“I don’t think we have any place for that,” Smith added. “Law enforcement has already taken care of those folks who did wrong. … I don’t see why she’s doing it. Clearly she’s got some political motivations behind that. My best guess is that she’s going to try to run for president in 2024.”
Trump, still the most powerful figure in the Republican Party, has yet to endorse a challenger in what is shaping up to be a packed primary field in Wyoming. But the ex-President has made clear that he plans to seek revenge on the Republicans who voted to impeach him, especially Cheney.
Cheney, however, said she wasn’t thinking about the potential ramifications for her career when she agreed to join Democrats in serving on the select committee, framing the decision as far bigger than politics.
“When you have a situation that’s as dangerous as this was, and a situation where President Trump continues to use the same language, continues to make the same claims, that he knows sparked violence. …. I think we just have a duty to not make a political calculation,” Cheney said.
While it’s clear Cheney’s vote sparked a backlash among Trump loyalists in Wyoming — the state party has formally censured her — the congresswoman is still viewed by some Republicans as the clear frontrunner in the current field. Cheney was first elected to the House in 2016, after a lifetime of promoting conservative values and a hawkish foreign policy personified by her father, former Vice President Dick Cheney, who served in her statewide seat for a decade. The congresswoman recently posted yet another record-breaking fundraising haul — $1.9 million for the second quarter of 2021 — as the race continues to garner national attention.
“The people who support her, support her on the committee; the others still believe she’s on a personal crusade against the former President,” said Wyoming GOP state Rep. Dan Zwonitzer, who is leaning toward supporting Cheney. “It really didn’t blow up anything interesting on the current battlefield.”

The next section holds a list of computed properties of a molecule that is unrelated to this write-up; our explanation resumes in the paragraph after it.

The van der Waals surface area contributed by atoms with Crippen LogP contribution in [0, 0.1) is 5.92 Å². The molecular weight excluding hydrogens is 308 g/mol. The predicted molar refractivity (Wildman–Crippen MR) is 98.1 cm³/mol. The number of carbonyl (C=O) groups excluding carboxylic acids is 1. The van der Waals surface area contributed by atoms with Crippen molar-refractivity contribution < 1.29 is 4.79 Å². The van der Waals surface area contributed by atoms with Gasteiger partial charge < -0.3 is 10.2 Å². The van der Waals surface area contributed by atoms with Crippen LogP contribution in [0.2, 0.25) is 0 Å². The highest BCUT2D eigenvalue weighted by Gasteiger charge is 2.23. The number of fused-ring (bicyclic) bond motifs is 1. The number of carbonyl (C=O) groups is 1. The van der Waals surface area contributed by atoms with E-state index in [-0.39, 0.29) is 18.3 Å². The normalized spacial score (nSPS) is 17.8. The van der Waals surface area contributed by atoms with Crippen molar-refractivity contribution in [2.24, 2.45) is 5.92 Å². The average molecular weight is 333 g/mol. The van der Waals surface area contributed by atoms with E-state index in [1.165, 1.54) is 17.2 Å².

“When/if Trump supports a candidate, things could get interesting, if about 5 of the remaining candidates drop out, but it’s highly unlikely to happen,” added Zwonitzer.
Cheney’s approach to the panel
Cheney, who has a national security background and once held several high-level positions at the State Department, has attended both select committee meetings thus far — one in Pelosi’s office and one on Zoom. While the panel is still in the midst of getting organized and staffed up, lawmakers have started some initial planning; they may hold their first hearing as soon as next week with law enforcement officers and others who responded to the Capitol attack.
Cheney said the panel’s Democrats have been welcoming and professional, while Raskin said it “makes perfect sense” to have her on board. Cheney also said she has been “impressed” by the select committee’s chairman, Rep. Bennie Thompson. The Mississippi Democrat helped broker a bipartisan deal for an independent commission on January 6 that was ultimately blocked by the Senate GOP. “He’s carried through in that same spirit,” Cheney said.
One key question that investigators will have to decide is whether Trump, McCarthy or others should be called to testify about Trump’s conduct and state of mind as the riots unfolded. On that topic, Cheney echoed some of her colleagues on the panel: “The investigation has to go wherever it goes, and there’s nobody who should be, or who will be, off limits if their testimony becomes necessary or is warranted.”
McCarthy, who opposed the creation of both the commission and the select committee, told Fox News on Tuesday evening that he hasn’t “made a decision yet” on who or even whether to appoint anyone from his side to the investigation, citing a “real concern” about the effort becoming politicized.
Cheney acknowledged that having a Republican on the committee could lend credibility to their work, which is why she called it a “clear decision” when Pelosi called her up and asked Cheney to join their team.
“My presence makes it bipartisan, but what is even more important to me is the way that the committee is going to conduct itself,” Cheney said. “And I’m very dedicated to operating in a way that really does reflect the gravity of this attack.”